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Prime Minister May under fire for seeking another Brexit extension

by Larry Neild LONDON United Kingdom (Xinhua) -- Prime Minister Theresa May’s plea Friday to European Council President Donald Tusk to delay Britain’s departure from the EU until June 30 came as talks between the ruling Conservative government and Labour opposition entered their third day.

May’s de facto Deputy Prime Minister David Lidington and Labour’s shadow Brexit Secretary Keir Starmer, along with their negotiating teams, have yet to find a breakthrough to end a parliamentary impasse over a new deal with the EU.

May’s spokesman said at a Downing Street media briefing Friday that the talks could continue into the weekend.

"It’s an ongoing process; we’re taking one discussion at a time.

"We continue to focus on trying to reach a joint outcome that we can put to the European Council," the spokesman said.

May plans to spend the weekend at her Chequers country retreat with no plans at the moment to meet opposition Labour Party leader Jeremy Corbyn.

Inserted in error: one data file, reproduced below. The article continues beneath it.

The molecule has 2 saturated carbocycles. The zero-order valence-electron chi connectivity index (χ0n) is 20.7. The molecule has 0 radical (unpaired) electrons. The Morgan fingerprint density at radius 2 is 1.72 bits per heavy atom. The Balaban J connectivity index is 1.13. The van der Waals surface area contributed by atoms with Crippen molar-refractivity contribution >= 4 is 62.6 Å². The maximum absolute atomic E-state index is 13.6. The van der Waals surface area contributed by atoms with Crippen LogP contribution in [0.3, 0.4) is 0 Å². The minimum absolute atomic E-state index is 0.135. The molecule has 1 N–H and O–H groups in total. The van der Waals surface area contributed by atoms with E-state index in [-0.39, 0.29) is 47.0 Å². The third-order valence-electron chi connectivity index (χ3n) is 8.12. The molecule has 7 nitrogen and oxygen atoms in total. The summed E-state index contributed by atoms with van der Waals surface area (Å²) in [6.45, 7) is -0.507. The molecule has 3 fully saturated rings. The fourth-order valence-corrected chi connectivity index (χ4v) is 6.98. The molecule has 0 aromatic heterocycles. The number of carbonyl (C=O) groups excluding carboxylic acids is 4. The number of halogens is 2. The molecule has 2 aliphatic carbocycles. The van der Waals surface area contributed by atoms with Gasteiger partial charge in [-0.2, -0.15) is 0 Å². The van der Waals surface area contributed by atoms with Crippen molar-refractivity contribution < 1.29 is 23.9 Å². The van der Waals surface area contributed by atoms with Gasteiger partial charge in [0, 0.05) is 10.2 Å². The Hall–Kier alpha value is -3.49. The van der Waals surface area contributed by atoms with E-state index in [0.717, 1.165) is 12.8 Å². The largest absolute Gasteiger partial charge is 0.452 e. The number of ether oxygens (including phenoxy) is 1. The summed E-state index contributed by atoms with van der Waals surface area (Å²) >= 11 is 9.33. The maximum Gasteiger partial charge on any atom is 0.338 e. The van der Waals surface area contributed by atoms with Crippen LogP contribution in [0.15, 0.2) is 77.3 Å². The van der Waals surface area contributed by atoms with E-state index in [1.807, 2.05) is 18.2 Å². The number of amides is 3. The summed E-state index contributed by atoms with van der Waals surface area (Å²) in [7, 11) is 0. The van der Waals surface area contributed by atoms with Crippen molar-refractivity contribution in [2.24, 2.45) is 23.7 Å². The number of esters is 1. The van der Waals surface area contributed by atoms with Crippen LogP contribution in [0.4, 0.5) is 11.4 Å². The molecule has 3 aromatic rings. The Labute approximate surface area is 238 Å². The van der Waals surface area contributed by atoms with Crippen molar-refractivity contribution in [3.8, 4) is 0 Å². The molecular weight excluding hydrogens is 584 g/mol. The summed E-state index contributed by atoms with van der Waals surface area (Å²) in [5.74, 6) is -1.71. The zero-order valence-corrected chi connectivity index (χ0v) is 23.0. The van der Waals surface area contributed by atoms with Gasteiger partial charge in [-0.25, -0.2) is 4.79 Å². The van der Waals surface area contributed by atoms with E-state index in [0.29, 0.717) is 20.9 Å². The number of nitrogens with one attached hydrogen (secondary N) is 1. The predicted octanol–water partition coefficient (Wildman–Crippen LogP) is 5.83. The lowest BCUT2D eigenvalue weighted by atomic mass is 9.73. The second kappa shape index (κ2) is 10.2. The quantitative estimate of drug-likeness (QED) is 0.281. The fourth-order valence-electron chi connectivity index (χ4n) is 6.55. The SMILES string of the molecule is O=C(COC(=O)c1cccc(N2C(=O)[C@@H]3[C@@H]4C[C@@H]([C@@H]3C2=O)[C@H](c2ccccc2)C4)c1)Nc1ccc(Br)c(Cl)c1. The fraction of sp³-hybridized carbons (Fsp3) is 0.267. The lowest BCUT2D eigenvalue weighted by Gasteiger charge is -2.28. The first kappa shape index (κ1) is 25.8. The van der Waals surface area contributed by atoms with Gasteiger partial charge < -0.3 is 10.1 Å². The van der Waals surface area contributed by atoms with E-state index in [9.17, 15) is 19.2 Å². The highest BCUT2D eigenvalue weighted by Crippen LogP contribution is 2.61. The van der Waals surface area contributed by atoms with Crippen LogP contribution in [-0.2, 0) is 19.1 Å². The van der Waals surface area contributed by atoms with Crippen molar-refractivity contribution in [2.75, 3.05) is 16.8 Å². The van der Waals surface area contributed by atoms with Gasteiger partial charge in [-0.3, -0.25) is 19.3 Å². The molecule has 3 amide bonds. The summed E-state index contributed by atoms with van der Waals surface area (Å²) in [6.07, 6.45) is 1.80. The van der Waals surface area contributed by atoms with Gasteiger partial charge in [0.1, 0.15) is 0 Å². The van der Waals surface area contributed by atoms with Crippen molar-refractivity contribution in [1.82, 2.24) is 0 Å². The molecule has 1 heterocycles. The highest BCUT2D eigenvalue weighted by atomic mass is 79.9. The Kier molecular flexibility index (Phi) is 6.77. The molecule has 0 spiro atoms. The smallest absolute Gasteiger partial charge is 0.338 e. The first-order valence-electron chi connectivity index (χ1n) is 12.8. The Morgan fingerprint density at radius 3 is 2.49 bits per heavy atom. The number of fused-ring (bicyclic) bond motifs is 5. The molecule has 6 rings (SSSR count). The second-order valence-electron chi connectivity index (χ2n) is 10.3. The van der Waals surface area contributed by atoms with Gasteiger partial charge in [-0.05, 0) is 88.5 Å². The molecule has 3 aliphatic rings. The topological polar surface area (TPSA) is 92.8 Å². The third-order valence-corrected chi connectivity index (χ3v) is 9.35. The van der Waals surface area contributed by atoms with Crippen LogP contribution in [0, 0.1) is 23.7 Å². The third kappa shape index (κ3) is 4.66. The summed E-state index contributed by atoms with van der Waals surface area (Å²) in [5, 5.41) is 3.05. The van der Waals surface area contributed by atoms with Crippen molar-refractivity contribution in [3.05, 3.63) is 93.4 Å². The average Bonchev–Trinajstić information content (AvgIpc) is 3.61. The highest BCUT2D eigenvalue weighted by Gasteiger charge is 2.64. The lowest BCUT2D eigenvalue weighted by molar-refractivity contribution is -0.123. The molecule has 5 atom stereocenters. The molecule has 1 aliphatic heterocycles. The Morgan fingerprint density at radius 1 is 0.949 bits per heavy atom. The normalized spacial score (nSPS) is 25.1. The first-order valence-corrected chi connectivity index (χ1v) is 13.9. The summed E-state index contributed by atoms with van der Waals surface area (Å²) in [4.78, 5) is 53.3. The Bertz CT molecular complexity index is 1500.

In a letter, May has told Tusk she still hopes a Brexit solution can be found by May 23 to avoid Britain taking part in the European Parliament elections.

But her plea has generated criticism, anger and mixed opinions across the political divide in Britain.

The Labour Party accused May’s government of failing to offer "real change or compromise" during the third round of talks to end the current Brexit deadlock.

The Labour statement came at the end of the talks between May and Corbyn, which started on Wednesday.

The previous two rounds of talks failed to result in a breakthrough, although the two sides agreed to continue discussions.

"We urge the prime minister to come forward with genuine changes to her deal in an effort to find an alternative that can win support in Parliament and bring the country together," the Labour statement said.

Leave supporting Conservative MP and former minister Owen Paterson said his party should "go nuclear and push for a no-deal Brexit," adding that "Conservatives have nine days left to save themselves from political annihilation."

Politician Steve Baker, deputy chair of the European Research Group (ERG) of pro-leave Conservative MPs, said: